Head of the Turkish National Intelligence Agency (MİT), Hakan Fidan (L) and imprisoned PKK leader Abdullah Öcalan (R)
Head of the Turkish National Intelligence Agency (MİT), Hakan Fidan (L) and imprisoned PKK leader Abdullah Öcalan (R)
Turkey’s spy chief assured the imprisoned leader of the outlawed Kurdistan Workers’ Party (PKK) in a secret meeting last week that the state will press ahead with the peace process to end 30 years of conflict, media reports said Wednesday.

The head of Turkey’s National Intelligence Organization (MIT), Hakan Fidan, met on Friday with PKK chief Abdullah Ocalan in his island prison, media quoted Deputy Prime Minister Besir Atalay as saying.

The meeting came after Prime Minister Recep Tayyip Erdogan won the August 10 presidential election — and was aimed at ending any uncertainty over the fate of peace process between Turkey and Kurdish militants under his presidency, the reports said.

The Cumhuriyet newspaper reported that what made Fidan’s visit “exceptional” was the fact that it came just after the election, recalling that Fidan had met with Ocalan on a few occasions over the last 18 months.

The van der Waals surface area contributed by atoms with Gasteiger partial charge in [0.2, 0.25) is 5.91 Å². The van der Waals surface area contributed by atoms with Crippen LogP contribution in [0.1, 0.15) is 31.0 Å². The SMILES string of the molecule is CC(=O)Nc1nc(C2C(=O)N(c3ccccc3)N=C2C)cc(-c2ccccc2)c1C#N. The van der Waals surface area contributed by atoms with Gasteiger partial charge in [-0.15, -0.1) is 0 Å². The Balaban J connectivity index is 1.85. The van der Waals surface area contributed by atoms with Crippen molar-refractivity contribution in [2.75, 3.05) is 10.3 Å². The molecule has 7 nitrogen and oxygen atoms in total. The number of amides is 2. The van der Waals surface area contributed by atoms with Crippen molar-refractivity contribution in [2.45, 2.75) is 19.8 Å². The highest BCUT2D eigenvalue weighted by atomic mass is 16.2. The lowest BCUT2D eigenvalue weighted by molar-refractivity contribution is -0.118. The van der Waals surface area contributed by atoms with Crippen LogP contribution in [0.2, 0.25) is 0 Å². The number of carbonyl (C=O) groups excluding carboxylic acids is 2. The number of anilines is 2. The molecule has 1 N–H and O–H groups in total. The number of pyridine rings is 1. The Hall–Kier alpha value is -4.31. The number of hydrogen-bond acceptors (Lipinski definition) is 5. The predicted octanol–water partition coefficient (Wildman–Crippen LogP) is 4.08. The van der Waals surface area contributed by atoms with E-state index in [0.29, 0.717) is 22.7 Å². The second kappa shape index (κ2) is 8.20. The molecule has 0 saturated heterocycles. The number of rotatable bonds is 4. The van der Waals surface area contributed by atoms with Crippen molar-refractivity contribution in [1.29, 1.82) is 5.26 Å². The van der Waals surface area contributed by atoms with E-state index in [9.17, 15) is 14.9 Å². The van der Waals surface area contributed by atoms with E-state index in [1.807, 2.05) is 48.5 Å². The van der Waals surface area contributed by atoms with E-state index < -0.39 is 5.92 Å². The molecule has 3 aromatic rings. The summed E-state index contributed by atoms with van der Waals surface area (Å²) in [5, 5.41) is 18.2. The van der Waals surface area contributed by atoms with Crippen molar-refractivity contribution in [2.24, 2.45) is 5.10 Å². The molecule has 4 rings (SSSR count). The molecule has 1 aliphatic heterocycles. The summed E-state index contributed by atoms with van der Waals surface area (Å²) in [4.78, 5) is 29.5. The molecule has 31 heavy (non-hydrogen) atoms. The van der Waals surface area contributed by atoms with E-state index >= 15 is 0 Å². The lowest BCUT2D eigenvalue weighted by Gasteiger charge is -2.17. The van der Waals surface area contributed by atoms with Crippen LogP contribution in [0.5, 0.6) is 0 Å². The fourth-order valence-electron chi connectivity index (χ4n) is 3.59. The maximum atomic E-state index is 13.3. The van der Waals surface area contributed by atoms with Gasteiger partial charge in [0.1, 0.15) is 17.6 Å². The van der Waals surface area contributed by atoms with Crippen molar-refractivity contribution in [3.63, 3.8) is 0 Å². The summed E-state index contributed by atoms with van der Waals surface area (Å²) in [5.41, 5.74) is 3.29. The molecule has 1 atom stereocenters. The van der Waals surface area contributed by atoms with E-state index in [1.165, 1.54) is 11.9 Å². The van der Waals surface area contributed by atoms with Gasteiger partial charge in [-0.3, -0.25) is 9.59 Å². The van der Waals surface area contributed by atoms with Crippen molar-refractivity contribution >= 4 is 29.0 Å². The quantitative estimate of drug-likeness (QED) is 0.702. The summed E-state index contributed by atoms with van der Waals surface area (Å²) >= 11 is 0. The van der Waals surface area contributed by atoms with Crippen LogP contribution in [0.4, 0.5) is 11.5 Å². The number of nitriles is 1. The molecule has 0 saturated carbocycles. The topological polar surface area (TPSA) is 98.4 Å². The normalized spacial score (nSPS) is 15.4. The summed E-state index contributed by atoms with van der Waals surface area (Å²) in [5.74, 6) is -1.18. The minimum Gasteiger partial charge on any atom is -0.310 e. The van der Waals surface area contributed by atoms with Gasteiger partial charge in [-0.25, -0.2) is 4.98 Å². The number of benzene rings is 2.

It said the visit was aimed at answering the question “will Erdogan continue the peace process when he takes the presidency?”

“Ocalan has been clearly assured that Erdogan will be a key follower of the [peace] process while in office as president,” Cumhuriyet said.

The newspaper noted that Foreign Minister Ahmet Davutoglu is widely expected to become prime minister while Fidan is favorite to become foreign minister.

It said the visit to Ocalan was aimed at passing on the message that the peace process will continue “independent of individuals.”

Ocalan said on Saturday the long-running insurgency that has cost at least 40,000 lives was “coming to an end,” hailing the start of a new democratic process in Turkey after the election.

Erdogan’s government has sought to ease tensions with the Kurdish community through a series of reforms including Kurdish broadcasts on state-run TRT television, as well as the use of Kurdish language in private schools.

Ankara launched peace talks in 2012 with the PKK which waged a war on Turkish authorities in 1984 for self-rule but they stalled in September when the rebels accused the government of failing to deliver on reform.

Yahoo News/AFP

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